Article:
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February 26, 2015

Flash Fiction Challenge: The Four-Part Story Part Three

Filed under: flash fiction challenge — Tags: , — Eva Therese @ 12:33 pm

This is third part of Chuck Wendig’s Flash Fiction Challenge: The Four Part Story. This week I’ve written third part of Bart Luther, Freelance Exorcist. First part by Josh Loomis here. Second part by Pavowski here. You should go read those first. I’ll wait here.


I knocked on the door. Ed retreated back towards the stairs like he was expecting something to blow up, but the door simply swung open without a sound.

The room was a mess, even worse than downstairs; books, clothes and other belongings strewn everywhere. But except for that, it was as typical of a teenage girl’s room, as to almost look like a set piece. Posters of the latest boyband on the walls, although half of them were torn to shreds; a vanity decorated with string lights, the mirror cracked.

Samantha herself was sitting on the bed, on the quilted bed cover with the rose motif which looked handmade under the filth. She had her hands folded in her lap and was looking at us, unblinking. Her breathing was loud and erratic, but other than that she was sitting perfectly still. A grimy, blue sundress, one strap slipped from the shoulder, a mix of girlish innocence and womanly allure.

At a casual glance she might have looked like any other girl, except she looked pale and her skin was glistening, dark curls clinging to her forehead. I remembered asking Father O’Donnell, if it was possible she was just running a fever. But there was something in her eyes. Literally, something in her eyes. Her pupils were enlarged, not just to catch the rather dim light, but as if something or someone inside her head wanted a better view and had thrown the shutters wide open.

Dry, cracked lips contorted into a smile, as if to tell me that she knew that I knew and it didn’t worry her at all.

“Hello, Samantha,” I said. “Are you alright?”

“Of course. Why wouldn’t I be?” Her voice was perfectly light and charming.

I took a step into the room. The smell of sulphur made my noise itch. I had to fight the urge to scratch it.

“You seem a bit pale. Unwell.”

“Do I?” An innocent tone laced with mock surprise.

I took another step into the room, allowing Nora to enter behind me.

“So you father wanted us to check up on you.”

“Did he now?” Her face was expressionless as a mask, but there was a hint of disapproval in her voice. From outside on the stairs, I heard a small gasp.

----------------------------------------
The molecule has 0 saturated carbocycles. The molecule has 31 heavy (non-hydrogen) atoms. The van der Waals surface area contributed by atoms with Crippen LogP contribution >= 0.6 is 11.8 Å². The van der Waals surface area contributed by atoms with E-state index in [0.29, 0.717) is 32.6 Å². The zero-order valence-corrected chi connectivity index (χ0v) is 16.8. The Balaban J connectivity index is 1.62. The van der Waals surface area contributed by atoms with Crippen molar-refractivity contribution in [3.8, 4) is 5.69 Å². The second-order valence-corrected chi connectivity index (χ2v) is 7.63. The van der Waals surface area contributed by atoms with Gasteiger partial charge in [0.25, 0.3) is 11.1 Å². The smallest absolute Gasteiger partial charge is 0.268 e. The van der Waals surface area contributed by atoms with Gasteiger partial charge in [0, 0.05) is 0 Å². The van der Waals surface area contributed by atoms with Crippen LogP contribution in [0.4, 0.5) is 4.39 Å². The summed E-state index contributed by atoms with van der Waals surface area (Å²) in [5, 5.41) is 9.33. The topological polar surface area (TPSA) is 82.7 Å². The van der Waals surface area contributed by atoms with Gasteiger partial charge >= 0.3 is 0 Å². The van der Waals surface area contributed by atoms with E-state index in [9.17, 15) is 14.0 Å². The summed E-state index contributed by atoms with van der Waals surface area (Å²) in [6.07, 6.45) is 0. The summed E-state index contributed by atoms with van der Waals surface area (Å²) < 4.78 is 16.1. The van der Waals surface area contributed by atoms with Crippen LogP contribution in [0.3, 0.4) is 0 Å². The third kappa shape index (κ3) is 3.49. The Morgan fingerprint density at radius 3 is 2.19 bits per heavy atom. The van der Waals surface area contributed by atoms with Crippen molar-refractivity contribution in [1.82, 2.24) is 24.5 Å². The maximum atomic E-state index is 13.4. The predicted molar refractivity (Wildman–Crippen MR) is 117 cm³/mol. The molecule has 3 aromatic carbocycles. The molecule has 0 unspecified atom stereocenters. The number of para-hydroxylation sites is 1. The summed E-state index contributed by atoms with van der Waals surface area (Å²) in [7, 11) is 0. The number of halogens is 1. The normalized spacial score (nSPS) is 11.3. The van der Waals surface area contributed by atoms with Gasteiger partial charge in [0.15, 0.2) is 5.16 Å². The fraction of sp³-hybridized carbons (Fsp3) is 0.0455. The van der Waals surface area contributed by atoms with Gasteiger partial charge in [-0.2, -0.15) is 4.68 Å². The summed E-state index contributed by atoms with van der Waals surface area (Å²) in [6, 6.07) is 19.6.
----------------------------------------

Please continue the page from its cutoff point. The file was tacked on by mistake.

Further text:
I took another step towards her.

“Tell me, priest, is that a bible in your pocket or are you just happy to see me?”

“I’m not a priest.”

A frown, the first hint of real emotion, I had seen on the girl’s face and it was gone in an instance. “I see the past, the present, the future. If I say that you are a priest, then that is what you are and what you yourself think is of no consequence.”

I started to run through the catalogue of demons in my head. Quite a few would have the knowledge that this demon claimed to possess and all of them were prideful fuckers, but it did still narrow it down.

“At least you’re right about the bible,” I said and took it out.

She didn’t even flinch. “I’m not some squatter, whom you can just kick out. I took a lease on this place.” It ran Samantha’s hands up and down her body, a sensual motion.

I frowned. If what the demon said was true – and I had never come across one who was able to lie about these things – the possession of the girl wasn’t just pure bad luck, but rather something had drawn it in, given it a foot in the door to the household so to speak. But surely the girl’s father would have …

Beside me, I heard Nora ask: “Her mother? She had an affair, something like that?”

Yes, of course. I let out a quiet breath. She hadn’t left because she couldn’t deal; it had been guilt. She had known, at least on a subconscious level, that she was to blame.

The demon gave a loud screech of mirth, making us all jump, and clapped her hands in an exaggerated motion. “Very good. Very, very good, priest’s daughter. And now you see why you don’t scare me. You have no power here.”

I bit my lip. She was right; I didn’t have any advantage over her. Unless … I went through my mental list again. Knowledge of the past and future, connections to Lust, both narrowed it down, but there was still too many. I sent up a wordless but heartfelt prayer before making what I would like to think of as an educated guess.

“Are you sure about that, Vual?”

The demon’s lips formed a pout, the very image of teenage sulkiness. “That’s Duke Vual to you.” It narrowed its eyes as if in a belated attempt to hide its true nature. “Much good it will do you.”

I gripped my bible tighter, the leather worn soft and warm from my touch; it almost felt like living skin. I held it in front of me. “Exorcizo te, omnis spiritus immunde, in nomine …” I began. Then everything happened at once.

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